A press release was written explaining the intentions behind Anonymous’ Project Chanology. The release covers why Scientology is a dangerous organization and how the cult’s attempt to have the Tom Cruise video removed from YouTube violated the freedom of speech.
Scientology has a reputation for financially exploiting its members, engaging in threatening blackmail against people who try to leave the cult and various other abuses. “Call to Action”, also credited to Anonymous, was posted on YouTube calling for protests outside of Church of Scientology centers around the world. At some point in January, a DDoS attack was also launched on the cult’s website.
During the various Anonymous protests against Scientology that year, many protestors wore Guy Fawkes masks, in the spirit of the popular film “V for Vendetta”, and also to protect their identities from the cult, which is known for attacking dissenters that Scientology calls “Suppressive Persons”.
Between marches outside of Scientology churches and the videos the group posted, they managed to establish their power and resolve in this first project.
In February 2010, the Australian government was in the process of passing legislation that would make certain online content illegal. In response, Anonymous engaged in Operation Titstorm using DDoS attacks to bring down various Australian government websites.
In June 2010, President Mahmoud Ahmadinejad was elected in Iran, which triggered protests across the country. In response, Anonymous Iran was formed, an online project between Anonymous and The Pirate Bay, a popular, but persecuted torrent search engine site. Anonymous Iran offered Iranians a forum to the world which was kept safe amidst the Iranian government’s crackdowns on online news about the riots. Project Skynet was launched by Anonymous the same month to fight Internet censorship worldwide.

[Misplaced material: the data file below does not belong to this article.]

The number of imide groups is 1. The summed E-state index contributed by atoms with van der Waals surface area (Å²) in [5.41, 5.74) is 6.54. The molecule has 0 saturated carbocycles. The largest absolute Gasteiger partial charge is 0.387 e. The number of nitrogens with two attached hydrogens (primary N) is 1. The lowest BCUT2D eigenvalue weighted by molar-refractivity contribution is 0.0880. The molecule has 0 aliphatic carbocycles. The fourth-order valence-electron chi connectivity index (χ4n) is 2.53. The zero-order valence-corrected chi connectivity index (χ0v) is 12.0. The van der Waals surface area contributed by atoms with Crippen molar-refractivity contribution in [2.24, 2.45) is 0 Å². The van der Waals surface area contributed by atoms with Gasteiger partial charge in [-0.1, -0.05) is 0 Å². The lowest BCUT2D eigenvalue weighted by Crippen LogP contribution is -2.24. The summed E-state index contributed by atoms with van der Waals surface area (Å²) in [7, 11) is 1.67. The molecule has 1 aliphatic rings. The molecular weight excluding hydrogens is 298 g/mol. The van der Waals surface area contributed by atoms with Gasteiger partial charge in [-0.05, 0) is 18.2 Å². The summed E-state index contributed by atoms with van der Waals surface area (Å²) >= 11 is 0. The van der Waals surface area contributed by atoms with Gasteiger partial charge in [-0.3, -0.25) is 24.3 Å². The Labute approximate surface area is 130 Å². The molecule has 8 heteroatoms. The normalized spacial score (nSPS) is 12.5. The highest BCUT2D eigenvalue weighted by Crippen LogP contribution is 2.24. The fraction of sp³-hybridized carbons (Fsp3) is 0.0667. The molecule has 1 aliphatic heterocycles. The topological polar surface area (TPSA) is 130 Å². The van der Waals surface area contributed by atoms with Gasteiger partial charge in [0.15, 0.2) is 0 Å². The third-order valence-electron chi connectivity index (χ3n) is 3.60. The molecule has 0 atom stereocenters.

Operation Didgeridie started in September 2010. The Australian government had plans to censor the Internet at the ISP level. An Anonymous initiated a DDoS attack on Prime Minister Kevin Rudd’s website and brought it down for about an hour.
Operation Payback commenced in also in September 2010. The MPAA (Motion Picture Association of America) and the RIAA (Recording Industry Association of America) hired Indian software firm AIPLEX to launch DDoS attacks on The Pirate Bay and other websites related to file sharing. Anonymous executed DDoS attacks of their own, targeting websites linked to all three organizations, the MPAA, the RIAA and AIPLEX.
Operation Payback continued in December, but this time the targets were Mastercard, Visa, Paypal, the Bank of America and Amazon. Those corporations were targeted for blocking charitable donations for the WikiLeaks.org. This is a website for whistleblowers to post insider information about corrupt government activities around the world.
In December 2010, it was reported that the wife of Zimbabwean dictator Robert Mugabe, Grace Mugabe profited from illegal diamond mining. The information was revealed via a cable leak to WikiLeaks. Anonymous brought down Zimbabwean websites via DDoS attacks, as a response to Zimbabwean government corruption.